- For the modern-day village in the Republic of Armenia, see Dvin (village).
|Location||Southwest of the town Dvin; between Hnaberd and Verin Dvin, Ararat Province, Armenia|
|Builder||King Khosrov III|
Dvin (Armenian: Դվին; Greek: Δούβιος Doύbios or Τίβιον Tίbion; also Duin or Dwin in ancient sources) was a large commercial city and the capital of early medieval Armenia. It was situated north of the previous ancient capital of Armenia, the city of Artaxata, along the banks of the Metsamor River, 35 km to the south of modern Yerevan. The site of the ancient city is currently not much more than a large hill located between modern Hnaberd (just off the main road through Hnaberd) and Verin Dvin, Armenia. Systematic excavations at Dvin that have proceeded since 1937 have produced an abundance of materials, which have shed light into the Armenian culture of the 5th to the 13th centuries.
Ancient Armenian literary sources almost always give the name of the ancient city of Dvin as Dwin or Duin. Later authors favored the Dvin appellation, which is the most common form given in scholarly literature.
The ancient city of Dvin was built by Khosrov III of Armenia in 335 on a site of an ancient settlement and fortress from the 3rd millennium BC. Since then, the city had been used as the primary residence of the Armenian Kings of the Arsacid dynasty. Dvin boasted a population of about 100,000 citizens in various professions, including arts and crafts, trade, fishing, etc.
After the fall of the Armenian Kingdom in 428, Dvin became the residence of Sassanid appointed marzpans (governors), Byzantine kouropalates and later Umayyad and Abbasid appointed ostikans (governors), all of whom were of senior nakharar stock. In 640, Dvin was the center of the Emirate of Armenia. On January 6, 642 the Arabs stormed and took the city of Dvin, slaughtered 12,000 of its inhabitants and carried 35,000 into slavery.
Under Arsacid rule, Dvin prospered as one of the most populous and wealthiest cities east of Constantinople. Its welfare continued even after the partition of Armenia between Romans and Sassanid Persians, and eventually it became a target during the height of the Arab invasions. According to Sebeos and Catholicos John V the Historian, Dvin was captured in 640 during the reign of Constans II and Catholicos Ezra. The Arabs called the city Dabil.
Despite the fact that Dvin was a battleground between Arabs and Byzantine forces for the next two centuries, in the 9th century, it was still a flourishing city. Frequent earthquakes and continued Arab oppression led to the decline of the city from the beginning of the 10th century. During a major earthquake in 893, the city was destroyed, along with most of its 70,000 inhabitants.
The Byzantines conquered Armenia along with Dvin in 1045 from the Bagratunis. In 1064, the Seljuks occupied the city. The Kurdish Shaddadids ruled the city as Seljuk vassals until the Georgian King George III conquered the city in 1173. In 1201-1203, during the reign of Queen Tamar, the city was again under Georgian rule. In 1236, the city was completely destroyed by Mongols.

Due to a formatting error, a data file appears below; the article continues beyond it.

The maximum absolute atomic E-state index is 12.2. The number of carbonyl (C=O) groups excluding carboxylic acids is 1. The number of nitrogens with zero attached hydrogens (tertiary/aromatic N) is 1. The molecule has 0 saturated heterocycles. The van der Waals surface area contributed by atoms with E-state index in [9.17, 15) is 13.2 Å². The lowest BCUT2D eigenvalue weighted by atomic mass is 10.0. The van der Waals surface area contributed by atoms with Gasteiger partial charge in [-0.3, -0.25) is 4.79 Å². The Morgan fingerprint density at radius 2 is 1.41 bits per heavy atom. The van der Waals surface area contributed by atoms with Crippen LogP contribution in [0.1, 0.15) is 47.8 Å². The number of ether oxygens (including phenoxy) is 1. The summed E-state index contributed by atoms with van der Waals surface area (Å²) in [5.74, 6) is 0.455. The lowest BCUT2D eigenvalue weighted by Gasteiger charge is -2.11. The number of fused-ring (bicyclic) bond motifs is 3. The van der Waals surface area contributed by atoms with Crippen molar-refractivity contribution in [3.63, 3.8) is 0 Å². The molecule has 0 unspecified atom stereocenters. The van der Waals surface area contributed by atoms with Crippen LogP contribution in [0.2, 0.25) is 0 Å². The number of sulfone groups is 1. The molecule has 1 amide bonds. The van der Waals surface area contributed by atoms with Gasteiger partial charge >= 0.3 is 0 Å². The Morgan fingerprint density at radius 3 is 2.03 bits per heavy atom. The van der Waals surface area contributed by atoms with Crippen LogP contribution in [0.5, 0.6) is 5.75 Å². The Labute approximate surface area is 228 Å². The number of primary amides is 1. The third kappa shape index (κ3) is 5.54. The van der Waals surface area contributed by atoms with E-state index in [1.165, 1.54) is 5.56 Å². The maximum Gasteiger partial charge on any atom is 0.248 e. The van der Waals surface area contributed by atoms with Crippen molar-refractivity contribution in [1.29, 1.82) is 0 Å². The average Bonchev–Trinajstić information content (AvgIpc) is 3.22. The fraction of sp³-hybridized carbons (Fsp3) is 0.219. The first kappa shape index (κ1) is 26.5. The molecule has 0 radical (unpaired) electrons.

Dvin was the birthplace of Najm ad-Din Ayyub and Asad ad-Din Shirkuh bin Shadhi, Kurdish generals in the service of the Seljuks; Najm ad-Din Ayyub's son, Saladin, was the founder of the Ayyubid dynasty. Saladin was born in Tikrit, Iraq, but his family had originated from the ancient city of Dvin.
Cathedral of St. Grigor
Situated in the central square of the ancient city was the Cathedral of St. Grigor. It was originally constructed in the 3rd century as a triple-nave pagan temple with seven pairs of interior structural supports. The temple was rebuilt in the 4th century as a Christian church, with a pentahedral apse that protruded sharply on its eastern side. In the middle of the 5th century, an exterior arched gallery was added to the existing structure. At the time that the cathedral was built, it was the largest in Armenia and measured 30.41 meters by 58.17 meters.
Ornate decorations adorned the interior and the exterior of the building. The capitals of the columns were decorated with fern-like relief, while the cornices were carved in the design of three interlaced strands. The interior floor of the structure was made up of mosaic multi-colored soft-toned slabs in a geometric pattern, while the floor of the apse was decorated in the 7th century with a mosaic of smaller stone tiles representing the Holy Virgin. It is the most ancient mosaic depiction of her in Armenia. By the middle of the 7th century, the cathedral was rebuilt into a cruciform domed church with apses that protruded off of its lateral facades. All that remains of the cathedral today are the stone foundations uncovered during archaeological excavations in the 20th century.
- Garsoïan, Nina G. (1991). "Duin". In Kazhdan, Alexander. The Oxford Dictionary of Byzantium. New York and Oxford: Oxford University Press. pp. 665–666. ISBN 978-0-19-504652-6.
- Pavstos Buzand, 5th-century historian
- Adalian, Rouben Paul (2010). Historical Dictionary of Armenia. Lanham, Maryland: Scarecrow Press. p. 288. ISBN 978-0-8108-7450-3.
- Lyons, Malcolm Cameron and David Edward Pritchett Jackson, Saladin: The Politics of the Holy War, (Cambridge University Press, 1982), 2.
- Vardanyan, Sergey (1995). The Capitals of Armenia. Yerevan: Apolon. pp. 109–121. ISBN 5-8079-0778-7.
- Harutyunyan, V. (1947). Architectural landmarks of Dvin. Academy of Sciences of Armenian SSR.
|Wikimedia Commons has media related to Dvin.|